Sharpen Up for the Holidays

No matter what you’re planning on cooking and serving over the holidays it is important that your quality knife is properly sharpened. A properly sharpened knife makes it easier to cut and makes the whole preparation process smoother and more importantly, safe.

A sharpening steel works on a very fundamental principle. Quite simply, it provides a grinding surface which is harder than the blade of the knife to be sharpened; this allows sharpening to take place.P-33-SK4-260-(33921)

The surface of a sharpening steel can be finished or “cut” several different ways.

The coarse “spiral” cut (also known as the “British” or “helical” cut) sharpening steel is ideal for putting an edge on a blunt knife blade.

The “precision” cut (also known as the “Continental” cut) sharpening steel has unbroken cuts running the length of the steel. It is ideally suited for maintaining a good blade edge.

The “polished” finish sharpening steel is perfectly smooth and is used for honing a knife blade. Honing refines or polishes the edge of a knife blade.


Comprised of both the “spiral” and the “precision” cuts, the “Doublesharp” steel is ideal for restoring very dull knife blades.


In recent years, diamond steels have gained popularity. They are coated with ultra-fine 100% diamond abrasives and simultaneously lightly hone as they realign a knife edge.

Which sharpening steel to use depends on the sharpening job at hand. We recommend owning both “Doublesharp” and “Precision Cut” steels to ensure that you have the proper tools available when you need them.


Sharpening steels come in lengths ranging from 3 to 14 inches (7.5 cm to 36 cm). As a rule, a sharpening steel should be at least as long as the length of the knife blade being sharpened.


Sharpening steels can be round or oval. Round sharpening steels are generally preferred, while oval shaped sharpening steels provide a larger sharpening surface.


A sharpening steel may become soiled through use and develop a grease barrier. This grease barrier will prevent the steel from “biting” and the knife will not be sharpened properly. To avoid a dirt build up, wash the sharpening steel regularly in hot sudsy water and dry immediately to avoid rusting. Polypropylene handles may be sterilized by boiling the handle in water.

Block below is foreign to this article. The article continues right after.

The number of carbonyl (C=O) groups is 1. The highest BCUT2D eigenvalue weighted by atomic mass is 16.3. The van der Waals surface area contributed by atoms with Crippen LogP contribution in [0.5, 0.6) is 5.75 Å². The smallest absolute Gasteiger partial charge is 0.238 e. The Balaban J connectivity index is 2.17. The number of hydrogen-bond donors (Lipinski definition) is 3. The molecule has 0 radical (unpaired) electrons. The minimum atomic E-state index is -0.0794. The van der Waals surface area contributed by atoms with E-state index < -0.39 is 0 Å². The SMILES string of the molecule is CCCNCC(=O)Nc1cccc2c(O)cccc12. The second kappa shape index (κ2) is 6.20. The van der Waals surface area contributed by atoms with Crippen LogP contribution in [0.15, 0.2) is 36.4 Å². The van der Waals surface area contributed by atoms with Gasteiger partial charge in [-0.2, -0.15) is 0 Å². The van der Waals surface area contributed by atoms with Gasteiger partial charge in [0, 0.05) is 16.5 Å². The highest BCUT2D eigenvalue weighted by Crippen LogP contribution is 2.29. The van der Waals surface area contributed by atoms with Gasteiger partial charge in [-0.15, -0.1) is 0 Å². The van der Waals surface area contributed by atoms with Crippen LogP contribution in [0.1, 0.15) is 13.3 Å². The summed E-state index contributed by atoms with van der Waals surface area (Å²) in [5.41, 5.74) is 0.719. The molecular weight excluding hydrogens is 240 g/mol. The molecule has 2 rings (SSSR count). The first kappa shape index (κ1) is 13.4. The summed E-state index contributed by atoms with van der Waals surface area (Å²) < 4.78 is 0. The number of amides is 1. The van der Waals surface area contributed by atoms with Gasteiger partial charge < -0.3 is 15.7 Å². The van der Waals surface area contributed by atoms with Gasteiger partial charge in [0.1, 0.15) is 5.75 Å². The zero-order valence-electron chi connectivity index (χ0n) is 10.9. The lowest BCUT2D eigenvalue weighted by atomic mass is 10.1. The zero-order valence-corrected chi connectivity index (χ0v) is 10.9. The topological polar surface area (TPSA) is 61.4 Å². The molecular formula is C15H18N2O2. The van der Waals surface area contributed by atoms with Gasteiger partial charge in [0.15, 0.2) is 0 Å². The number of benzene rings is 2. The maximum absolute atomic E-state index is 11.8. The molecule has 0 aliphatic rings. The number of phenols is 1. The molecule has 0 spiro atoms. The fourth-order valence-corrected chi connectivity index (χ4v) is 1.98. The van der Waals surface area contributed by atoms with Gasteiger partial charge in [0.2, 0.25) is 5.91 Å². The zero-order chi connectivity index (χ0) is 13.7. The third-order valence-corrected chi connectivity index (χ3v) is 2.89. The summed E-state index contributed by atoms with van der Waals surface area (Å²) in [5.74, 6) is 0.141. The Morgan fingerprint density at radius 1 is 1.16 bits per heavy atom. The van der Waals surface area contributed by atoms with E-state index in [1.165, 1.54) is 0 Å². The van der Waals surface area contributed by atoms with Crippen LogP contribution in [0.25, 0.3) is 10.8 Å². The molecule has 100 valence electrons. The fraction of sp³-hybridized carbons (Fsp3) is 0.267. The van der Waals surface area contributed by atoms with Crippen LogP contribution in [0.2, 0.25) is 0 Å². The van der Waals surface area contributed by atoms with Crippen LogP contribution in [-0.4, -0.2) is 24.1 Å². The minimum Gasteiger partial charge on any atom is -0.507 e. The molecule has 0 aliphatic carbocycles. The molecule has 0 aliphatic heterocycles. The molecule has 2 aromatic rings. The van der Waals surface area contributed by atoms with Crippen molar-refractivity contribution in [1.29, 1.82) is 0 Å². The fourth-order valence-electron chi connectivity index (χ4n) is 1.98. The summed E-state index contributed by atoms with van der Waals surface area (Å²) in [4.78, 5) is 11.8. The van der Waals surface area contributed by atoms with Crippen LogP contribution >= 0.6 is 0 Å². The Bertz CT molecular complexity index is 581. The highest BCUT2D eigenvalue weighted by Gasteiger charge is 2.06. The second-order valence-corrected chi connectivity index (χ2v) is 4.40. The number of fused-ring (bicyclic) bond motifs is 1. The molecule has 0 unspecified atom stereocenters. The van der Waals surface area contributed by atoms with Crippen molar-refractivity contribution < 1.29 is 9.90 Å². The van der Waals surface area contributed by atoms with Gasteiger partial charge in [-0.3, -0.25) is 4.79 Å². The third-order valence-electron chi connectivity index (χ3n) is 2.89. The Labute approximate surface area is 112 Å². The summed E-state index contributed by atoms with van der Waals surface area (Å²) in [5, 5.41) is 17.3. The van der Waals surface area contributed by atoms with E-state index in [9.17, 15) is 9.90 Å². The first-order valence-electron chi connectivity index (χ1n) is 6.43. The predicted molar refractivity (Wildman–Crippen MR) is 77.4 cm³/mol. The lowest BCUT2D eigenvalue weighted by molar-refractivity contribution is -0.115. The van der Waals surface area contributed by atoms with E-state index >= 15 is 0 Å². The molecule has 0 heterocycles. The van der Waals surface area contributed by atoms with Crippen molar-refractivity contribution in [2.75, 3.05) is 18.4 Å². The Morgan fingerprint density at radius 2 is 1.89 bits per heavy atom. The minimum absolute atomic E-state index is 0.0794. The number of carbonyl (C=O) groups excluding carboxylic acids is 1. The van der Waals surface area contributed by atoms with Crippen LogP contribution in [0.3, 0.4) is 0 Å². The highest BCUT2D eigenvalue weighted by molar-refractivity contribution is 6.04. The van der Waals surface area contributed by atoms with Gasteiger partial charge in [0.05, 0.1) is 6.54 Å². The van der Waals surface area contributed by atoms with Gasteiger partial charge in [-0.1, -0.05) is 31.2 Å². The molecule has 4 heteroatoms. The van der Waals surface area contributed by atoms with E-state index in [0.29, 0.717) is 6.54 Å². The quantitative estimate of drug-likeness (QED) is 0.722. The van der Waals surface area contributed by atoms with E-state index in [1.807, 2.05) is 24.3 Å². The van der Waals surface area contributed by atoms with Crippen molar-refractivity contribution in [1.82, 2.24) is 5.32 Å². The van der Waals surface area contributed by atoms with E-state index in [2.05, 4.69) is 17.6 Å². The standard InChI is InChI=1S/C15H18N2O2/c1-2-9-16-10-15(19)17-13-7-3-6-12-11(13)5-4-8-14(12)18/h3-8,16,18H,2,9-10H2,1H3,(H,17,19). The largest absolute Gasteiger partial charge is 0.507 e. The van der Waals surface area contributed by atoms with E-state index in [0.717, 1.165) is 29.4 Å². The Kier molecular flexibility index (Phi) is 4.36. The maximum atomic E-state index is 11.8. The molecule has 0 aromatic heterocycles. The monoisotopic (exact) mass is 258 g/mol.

A good knife is easy to sharpen and should be sharpened regularly. “Little and often,” defines how professionals sharpen a knife. A few strokes on either side of the blade, every time the knife is used will maintain sharpness and guarantee best performance. A knife with a sharp blade always works better and more safely because it cuts easily. After numerous sharpenings, a blade may begin to lose its original shape, or have been sharpened to the point where the blade edge is thicker than desired. If this happens, the knife should be professionally reground. This process will restore the blade to its original state.


Hold the Steel firmly and away from the body. Holding the knife with the heel of the blade at the tip of the steel, draw the knife towards the handle and across the Steel, tilting the blade of the knife at an angle to the Steel. This should be repeated alternately on the front and the back of the Steel. Some users draw the blade of the knife away from the Steel handle towards the point in the belief that it is safer as per method 2.

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Hold the Steel vertically with the point facing downwards onto a firm, non-slip surface. Offer the knife blade to the Steel at an angle, again starting with the heel of the blade, draw the knife downwards and across the Steel. Repeat alternately on the front and back of the Steel.

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A sharpening steel is still the best way to sharpen a quality knife. Using the correct steel for sharpening a knife will not remove more of the blade than is necessary (excessive blade removal is the major drawback of mechanical sharpening devices). Additionally, a sharpening steel represents a long lasting investment that will prove to be economical and handy to use.

We hope that we have provided you with some helpful information. Please feel free to leave comments or questions and we will do our best to assist you!

Practice safe sharpening!


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